All devotional works hail the glory (Pugazh) of the Lord and come under the category of Thiru Pugazh but only Arunagirinathar’s works got that title because he alone described the Glory of the Lord truly and completely and rightly deserved the name “Thiru Pugazh”.
Arunagirinatha Swamigal, the author of Thiruppugazh was born around 16th century at Tiruvannamalai, the abode of Lord Arunachaleswara. Feeling guilty for having led a life of sin, Arunagiri decided to end his life by falling from the tower of Tiruvannamalai. It is believed that Lord Muruga Himself appeared as a savior, rescued him and graced him to compose Thiruppugazh. Since Thiruppugazh was composed with the direct blessings of Lord it is considered as the powerful form of prayer. Though Arunagirinathar composed over 16000 songs, only 1400 songs have been retrieved. Thiruppugazh, Kandhar Alamgaram and Kandhar Anuboothi did not hail glory of Muruga alone. It hailed the glory of Shiva, Vishnu, Rama and Krishna.
Arunagirinathar has related Muruga to Rama in two ways. Muruga’s consort, Valli, was the daughter of Maha Vishnu in her previous birth and known as Sundara Valli. So, Arunagirinathar addresses Muruga as Malon Marugan (son-in-law of Thirumal). On another count, Parvathi being the sister of Maha Vishnu, Muruga becomes the nephew of Vishnu, (Maruman). These expressions ‘Malon Marugan’ and ‘Maruman’ frequently appear in his songs.
Most devotional literatures exclusively described either the Glory of Shiva (Periyapuranam, Thevaram etc.) or of Vishnu (Divya Prabhandam, Thiruppavai, Thiruvembavai etc.) but Thiruppugazh is unique because it described the glory of Vishnu and also of Shiva. Most Thiruppugazh songs ended by addressing Muruga as ‘Perumale’, the term generally used for Lord Vishnu. Arunagirinathar composed songs on various aspects of Ramayana. The song “Udukka Thukil” vividly describes events from Sundara Kandam in which Lord Rama, directing messengers in search of Sita, deputes Sri Anjaneya to South. The song describes how Anjaneya reaches Lanka, kills Akshaya Kumaran, spots Sita, consoles her, offers her the Kanayazhi ring, gets Choodamani in return and gives a piece of advice to Ravana at his Darbar. By giving Kanayazhi, the ring worn in the finger of the hand, Lord Ramachandra gives the message that His Abaya Hastha, (the Helping Hand) would always be there for devotees. By giving the Choodamani, the ornament worn in the head, Lordess Sita, gives out the message that her head would always bow down in surrender to the Lord of Ayodhya, the quality required of any devotee.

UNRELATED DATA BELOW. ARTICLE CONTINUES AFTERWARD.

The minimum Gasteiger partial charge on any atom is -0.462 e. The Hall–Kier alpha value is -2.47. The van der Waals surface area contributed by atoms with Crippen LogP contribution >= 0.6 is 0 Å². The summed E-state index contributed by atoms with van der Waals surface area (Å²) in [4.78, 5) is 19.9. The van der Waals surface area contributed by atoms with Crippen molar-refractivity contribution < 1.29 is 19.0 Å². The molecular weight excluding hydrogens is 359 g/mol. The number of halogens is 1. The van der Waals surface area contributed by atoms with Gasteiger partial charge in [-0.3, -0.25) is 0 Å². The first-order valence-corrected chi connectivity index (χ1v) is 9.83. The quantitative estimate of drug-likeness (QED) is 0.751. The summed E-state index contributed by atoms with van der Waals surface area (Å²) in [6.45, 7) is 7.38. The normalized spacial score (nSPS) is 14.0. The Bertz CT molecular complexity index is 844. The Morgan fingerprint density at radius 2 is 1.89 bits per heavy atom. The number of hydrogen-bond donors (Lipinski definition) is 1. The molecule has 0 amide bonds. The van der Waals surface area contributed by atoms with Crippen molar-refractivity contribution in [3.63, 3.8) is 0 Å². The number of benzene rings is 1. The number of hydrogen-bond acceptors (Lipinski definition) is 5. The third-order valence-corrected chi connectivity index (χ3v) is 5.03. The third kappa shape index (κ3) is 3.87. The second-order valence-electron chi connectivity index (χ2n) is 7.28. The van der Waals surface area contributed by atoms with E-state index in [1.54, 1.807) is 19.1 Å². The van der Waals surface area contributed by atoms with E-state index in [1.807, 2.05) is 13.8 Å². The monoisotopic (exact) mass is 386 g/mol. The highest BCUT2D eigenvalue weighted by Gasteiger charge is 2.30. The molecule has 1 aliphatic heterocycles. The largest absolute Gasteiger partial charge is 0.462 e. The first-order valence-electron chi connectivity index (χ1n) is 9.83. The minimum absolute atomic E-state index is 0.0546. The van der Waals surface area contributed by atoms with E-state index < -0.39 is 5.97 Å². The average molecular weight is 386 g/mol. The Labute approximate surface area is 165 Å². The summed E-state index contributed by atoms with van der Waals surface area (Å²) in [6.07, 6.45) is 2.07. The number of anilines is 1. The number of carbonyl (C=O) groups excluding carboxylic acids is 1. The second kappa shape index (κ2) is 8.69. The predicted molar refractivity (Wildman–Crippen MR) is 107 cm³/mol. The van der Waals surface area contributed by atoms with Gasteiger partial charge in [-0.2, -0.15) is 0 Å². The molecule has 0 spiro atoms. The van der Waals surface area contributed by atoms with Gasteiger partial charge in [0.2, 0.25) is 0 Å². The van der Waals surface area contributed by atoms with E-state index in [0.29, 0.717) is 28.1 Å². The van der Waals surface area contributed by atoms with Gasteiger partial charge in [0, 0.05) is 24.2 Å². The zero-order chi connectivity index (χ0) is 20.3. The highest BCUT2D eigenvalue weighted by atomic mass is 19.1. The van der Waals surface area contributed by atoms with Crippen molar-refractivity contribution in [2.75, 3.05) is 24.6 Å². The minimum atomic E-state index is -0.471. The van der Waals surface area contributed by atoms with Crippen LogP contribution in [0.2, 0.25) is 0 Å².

Arunaginathar brilliantly narrates the events of Yudha Kandam. He says it is Kadirkamam, the abode of Muruga, around which all these events take place and prays for the grace of Malon Marugan. The song ‘Niramaya’ is noted for its poetic beauty and brilliance. The song concludes by relating Muruga with a noble and powerful personality like Rama who has manifested in human form to destroy the evil forces and protect His devotees. Yet another song describes how Lord Surya, Lord Indira and other Devas join the forces led by Sri Ramachandra in his crusade against evil forces led by Ravana.
“Glimpses of Ramayana are so widespread in Thiruppugazh that there is even scope for rendering discourse on “Arunagiri Ramayana”, said the late Rugmani Mami, who was acknowledged as an authority on Thiruppugazh. When this writer met her at Vanaprastham, Coimbatore, she said that Arunagirinathar has composed over 100 songs covering all the Kandams of Ramayana. “Ramayana is not a mere historical event. It is a sacred text which gives the message, loud and clear that truth triumphs ultimately”, she had said. Ramayana is relevant for all of us and at all times”, she added.
Note: This article was published in the July 2008 issue of Sruthivani, the monthly magazine brought out by the Kerala Brahmana Sabha, Thrissur.